The state of the art in technology for supporting case management can be described as systems of record: they rely on people maintaining consistent information, using disparate applications and manually tracking pieces of information related to a case across different systems. These case management applications do not support knowledge workers in a flexible and adaptive manner. As a result, substantial information related to cases lives outside the applications, and is isolated and fragmented. Often it is archived in the personal inboxes of knowledge workers without being shared within the organization. This results in complex and inefficient work practices due to the lack of systematic support for knowledge-intensive and people-driven processes, as well as the lack of proper means for capturing and sharing knowledge within the organization. Consequently, organizations fail to learn from the experience of previous cases and struggle with information loss during hand-offs between individuals and teams.

We argue that any solution for adaptive case management should be centered on cases and embrace advances in social and collaboration technology, analytics and intelligence in order to advance the state of the art in case management from systems of record to systems of engagement. In such a future state, while people continue to drive the work, they are able to actively engage and interact with other people and information entities in their work environment. Semi-autonomous systems can offer intelligent and automated support to workers to free them from record keeping and provide them with guidance on case handling. Such a system should be adaptive to changing work practices, keeping the workers informed about the latest updates and share the right information with the right people at the right time to foster collaboration among colleagues, partners and customers.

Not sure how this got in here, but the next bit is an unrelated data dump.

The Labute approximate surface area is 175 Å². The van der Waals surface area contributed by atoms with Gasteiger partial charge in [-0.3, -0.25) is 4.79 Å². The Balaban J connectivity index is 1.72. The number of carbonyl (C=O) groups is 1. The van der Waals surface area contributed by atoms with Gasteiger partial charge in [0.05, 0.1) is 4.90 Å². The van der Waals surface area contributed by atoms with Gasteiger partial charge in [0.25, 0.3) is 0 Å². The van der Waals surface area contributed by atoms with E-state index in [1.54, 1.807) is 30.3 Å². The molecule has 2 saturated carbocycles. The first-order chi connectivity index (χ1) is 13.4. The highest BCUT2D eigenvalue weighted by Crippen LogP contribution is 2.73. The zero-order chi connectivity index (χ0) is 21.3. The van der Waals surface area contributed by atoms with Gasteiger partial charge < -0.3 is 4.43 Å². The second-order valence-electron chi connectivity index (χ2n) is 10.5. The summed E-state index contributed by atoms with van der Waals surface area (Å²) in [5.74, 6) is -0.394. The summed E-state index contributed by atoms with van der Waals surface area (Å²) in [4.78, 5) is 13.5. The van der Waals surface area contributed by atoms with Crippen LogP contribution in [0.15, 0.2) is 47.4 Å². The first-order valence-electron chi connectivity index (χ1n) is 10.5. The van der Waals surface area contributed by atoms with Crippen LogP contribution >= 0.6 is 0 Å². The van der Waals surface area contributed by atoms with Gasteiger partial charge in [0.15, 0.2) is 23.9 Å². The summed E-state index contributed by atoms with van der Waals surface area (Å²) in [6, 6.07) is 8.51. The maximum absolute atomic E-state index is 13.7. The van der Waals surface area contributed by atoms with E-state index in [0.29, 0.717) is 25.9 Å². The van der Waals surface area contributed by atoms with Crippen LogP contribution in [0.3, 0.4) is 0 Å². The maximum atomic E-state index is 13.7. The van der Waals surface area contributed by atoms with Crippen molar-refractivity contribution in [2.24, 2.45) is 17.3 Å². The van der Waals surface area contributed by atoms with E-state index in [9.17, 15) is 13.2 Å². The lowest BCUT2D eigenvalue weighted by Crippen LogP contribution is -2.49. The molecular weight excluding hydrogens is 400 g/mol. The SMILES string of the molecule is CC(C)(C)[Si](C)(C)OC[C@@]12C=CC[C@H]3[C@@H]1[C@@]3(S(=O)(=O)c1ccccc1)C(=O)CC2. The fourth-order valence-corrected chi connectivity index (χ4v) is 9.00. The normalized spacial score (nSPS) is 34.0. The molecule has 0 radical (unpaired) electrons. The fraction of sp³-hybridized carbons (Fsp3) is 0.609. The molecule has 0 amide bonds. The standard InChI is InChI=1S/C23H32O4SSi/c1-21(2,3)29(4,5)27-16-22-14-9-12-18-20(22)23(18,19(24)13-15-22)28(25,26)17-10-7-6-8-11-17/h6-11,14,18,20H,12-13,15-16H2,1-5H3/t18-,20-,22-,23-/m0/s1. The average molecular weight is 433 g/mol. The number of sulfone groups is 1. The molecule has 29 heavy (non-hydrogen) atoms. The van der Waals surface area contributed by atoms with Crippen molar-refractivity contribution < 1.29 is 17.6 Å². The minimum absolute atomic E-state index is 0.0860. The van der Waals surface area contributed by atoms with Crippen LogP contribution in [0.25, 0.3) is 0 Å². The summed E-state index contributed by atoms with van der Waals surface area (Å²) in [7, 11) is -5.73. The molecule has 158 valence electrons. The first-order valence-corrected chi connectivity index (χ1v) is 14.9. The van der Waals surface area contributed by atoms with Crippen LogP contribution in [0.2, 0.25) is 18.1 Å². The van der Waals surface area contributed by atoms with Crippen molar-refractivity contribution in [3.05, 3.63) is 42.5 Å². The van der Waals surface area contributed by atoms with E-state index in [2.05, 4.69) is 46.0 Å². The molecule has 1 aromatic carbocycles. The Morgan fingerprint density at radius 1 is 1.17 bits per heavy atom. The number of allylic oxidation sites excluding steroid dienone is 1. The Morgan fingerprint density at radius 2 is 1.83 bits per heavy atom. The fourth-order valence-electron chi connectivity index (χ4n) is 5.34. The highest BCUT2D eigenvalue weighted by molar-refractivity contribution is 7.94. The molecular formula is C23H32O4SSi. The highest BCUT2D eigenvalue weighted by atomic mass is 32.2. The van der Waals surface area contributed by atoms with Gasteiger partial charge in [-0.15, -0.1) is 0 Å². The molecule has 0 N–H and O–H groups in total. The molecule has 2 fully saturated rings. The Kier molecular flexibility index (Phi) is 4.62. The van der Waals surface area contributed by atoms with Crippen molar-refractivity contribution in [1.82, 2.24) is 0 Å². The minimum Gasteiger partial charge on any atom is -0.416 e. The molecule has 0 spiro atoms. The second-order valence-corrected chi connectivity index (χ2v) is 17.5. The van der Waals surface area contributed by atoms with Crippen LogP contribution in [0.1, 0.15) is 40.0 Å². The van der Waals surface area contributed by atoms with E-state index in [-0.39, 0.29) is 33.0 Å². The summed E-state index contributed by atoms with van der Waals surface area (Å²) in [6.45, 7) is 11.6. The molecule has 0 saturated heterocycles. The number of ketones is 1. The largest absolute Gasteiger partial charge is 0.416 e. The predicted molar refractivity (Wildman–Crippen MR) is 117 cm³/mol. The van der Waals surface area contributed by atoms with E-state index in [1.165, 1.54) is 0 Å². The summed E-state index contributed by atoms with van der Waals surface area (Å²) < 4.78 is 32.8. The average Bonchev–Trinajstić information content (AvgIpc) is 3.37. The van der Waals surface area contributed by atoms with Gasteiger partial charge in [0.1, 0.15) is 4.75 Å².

Continue to read our following article on Casebook as a system of engagement for adaptive case management, and specifically on how it leverages advanced analytics and social collaboration technologies to address the quality, consistency and efficiency issues in existing case management systems by automatically capturing and codifying flexible processes, so that teams can benefit from process evolution and enhancement (published in Sept./Oct. 2013 issue of IEEE Internet Computing titled “Casebook: A Cloud-based System of Engagement for Case Management”).

The Future of Enterprise IT and CIOs in the Cloud World

Enterprise IT has witnessed a series of changes over the past decades. With the rapid move towards adoption of cloud services, the impact of changes on enterprise IT has never been more profound. This is changing the traditional role of enterprise IT as the main entity for providing and supporting IT systems and services to becoming a broker and manager of IT services for a hybrid portfolio of IT services acquired externally or provisioned internally. Currently, much of IT service innovation in cloud services domain is focused on the service provider side. Not much attention has been given to the challenges at the service consumer side for designing, acquiring, operating and managing a portfolio of services.
In the following article, we discuss the trends and the changes that cloud services bring to enterprise IT and present a framework for a novel technology solution that supports the service consumer role of IT (published in IEEE Computer, and slightly modified version available as an HP Labs Technical Report)